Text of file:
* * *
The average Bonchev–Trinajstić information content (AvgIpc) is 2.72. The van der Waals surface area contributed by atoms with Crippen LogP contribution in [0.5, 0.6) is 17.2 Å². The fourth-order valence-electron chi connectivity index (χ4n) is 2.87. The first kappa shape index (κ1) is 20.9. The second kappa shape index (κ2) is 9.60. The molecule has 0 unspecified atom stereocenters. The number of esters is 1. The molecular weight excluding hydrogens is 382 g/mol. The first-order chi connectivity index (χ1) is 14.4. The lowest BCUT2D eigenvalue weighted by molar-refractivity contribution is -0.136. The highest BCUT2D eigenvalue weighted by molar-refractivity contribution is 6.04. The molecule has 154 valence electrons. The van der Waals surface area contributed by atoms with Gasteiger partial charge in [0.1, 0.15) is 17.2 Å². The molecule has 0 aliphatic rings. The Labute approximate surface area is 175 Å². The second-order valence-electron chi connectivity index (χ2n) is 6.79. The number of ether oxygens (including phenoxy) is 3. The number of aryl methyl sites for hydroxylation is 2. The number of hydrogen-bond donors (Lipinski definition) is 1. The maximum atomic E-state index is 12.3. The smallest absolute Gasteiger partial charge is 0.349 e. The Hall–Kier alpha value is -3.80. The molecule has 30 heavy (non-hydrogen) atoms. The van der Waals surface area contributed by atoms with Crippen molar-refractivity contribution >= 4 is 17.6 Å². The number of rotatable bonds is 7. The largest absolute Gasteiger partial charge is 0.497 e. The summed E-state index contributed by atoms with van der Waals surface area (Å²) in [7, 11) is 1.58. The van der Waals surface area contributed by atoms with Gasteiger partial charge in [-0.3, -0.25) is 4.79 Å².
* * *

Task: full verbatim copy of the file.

The average Bonchev–Trinajstić information content (AvgIpc) is 2.72. The van der Waals surface area contributed by atoms with Crippen LogP contribution in [0.5, 0.6) is 17.2 Å². The fourth-order valence-electron chi connectivity index (χ4n) is 2.87. The first kappa shape index (κ1) is 20.9. The second kappa shape index (κ2) is 9.60. The molecule has 0 unspecified atom stereocenters. The number of esters is 1. The molecular weight excluding hydrogens is 382 g/mol. The first-order chi connectivity index (χ1) is 14.4. The lowest BCUT2D eigenvalue weighted by molar-refractivity contribution is -0.136. The highest BCUT2D eigenvalue weighted by molar-refractivity contribution is 6.04. The molecule has 154 valence electrons. The van der Waals surface area contributed by atoms with Gasteiger partial charge in [0.1, 0.15) is 17.2 Å². The molecule has 0 aliphatic rings. The Labute approximate surface area is 175 Å². The second-order valence-electron chi connectivity index (χ2n) is 6.79. The number of ether oxygens (including phenoxy) is 3. The number of aryl methyl sites for hydroxylation is 2. The number of hydrogen-bond donors (Lipinski definition) is 1. The maximum atomic E-state index is 12.3. The smallest absolute Gasteiger partial charge is 0.349 e. The Hall–Kier alpha value is -3.80. The molecule has 30 heavy (non-hydrogen) atoms. The van der Waals surface area contributed by atoms with Crippen molar-refractivity contribution >= 4 is 17.6 Å². The number of rotatable bonds is 7. The largest absolute Gasteiger partial charge is 0.497 e. The summed E-state index contributed by atoms with van der Waals surface area (Å²) in [7, 11) is 1.58. The van der Waals surface area contributed by atoms with Gasteiger partial charge in [-0.3, -0.25) is 4.79 Å².